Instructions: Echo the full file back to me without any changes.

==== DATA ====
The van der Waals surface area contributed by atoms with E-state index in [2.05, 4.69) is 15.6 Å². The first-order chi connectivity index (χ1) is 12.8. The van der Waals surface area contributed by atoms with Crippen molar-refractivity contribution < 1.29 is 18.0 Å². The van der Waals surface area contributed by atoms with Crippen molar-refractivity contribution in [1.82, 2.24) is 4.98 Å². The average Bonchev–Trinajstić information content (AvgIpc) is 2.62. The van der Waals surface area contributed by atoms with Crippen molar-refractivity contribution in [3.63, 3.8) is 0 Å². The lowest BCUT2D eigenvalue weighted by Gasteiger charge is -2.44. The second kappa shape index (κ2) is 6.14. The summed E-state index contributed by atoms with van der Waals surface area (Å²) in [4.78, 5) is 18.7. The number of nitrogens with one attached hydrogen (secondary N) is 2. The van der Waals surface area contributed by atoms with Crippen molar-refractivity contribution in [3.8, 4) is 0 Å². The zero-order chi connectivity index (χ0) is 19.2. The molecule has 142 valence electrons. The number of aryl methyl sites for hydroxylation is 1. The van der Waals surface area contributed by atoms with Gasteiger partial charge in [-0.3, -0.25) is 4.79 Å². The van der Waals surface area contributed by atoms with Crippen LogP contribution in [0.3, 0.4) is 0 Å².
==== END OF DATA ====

The van der Waals surface area contributed by atoms with E-state index in [2.05, 4.69) is 15.6 Å². The first-order chi connectivity index (χ1) is 12.8. The van der Waals surface area contributed by atoms with Crippen molar-refractivity contribution < 1.29 is 18.0 Å². The van der Waals surface area contributed by atoms with Crippen molar-refractivity contribution in [1.82, 2.24) is 4.98 Å². The average Bonchev–Trinajstić information content (AvgIpc) is 2.62. The van der Waals surface area contributed by atoms with Crippen molar-refractivity contribution in [3.63, 3.8) is 0 Å². The lowest BCUT2D eigenvalue weighted by Gasteiger charge is -2.44. The second kappa shape index (κ2) is 6.14. The summed E-state index contributed by atoms with van der Waals surface area (Å²) in [4.78, 5) is 18.7. The number of nitrogens with one attached hydrogen (secondary N) is 2. The van der Waals surface area contributed by atoms with Crippen molar-refractivity contribution in [3.8, 4) is 0 Å². The zero-order chi connectivity index (χ0) is 19.2. The molecule has 142 valence electrons. The number of aryl methyl sites for hydroxylation is 1. The van der Waals surface area contributed by atoms with Gasteiger partial charge in [-0.3, -0.25) is 4.79 Å². The van der Waals surface area contributed by atoms with Crippen LogP contribution in [0.3, 0.4) is 0 Å².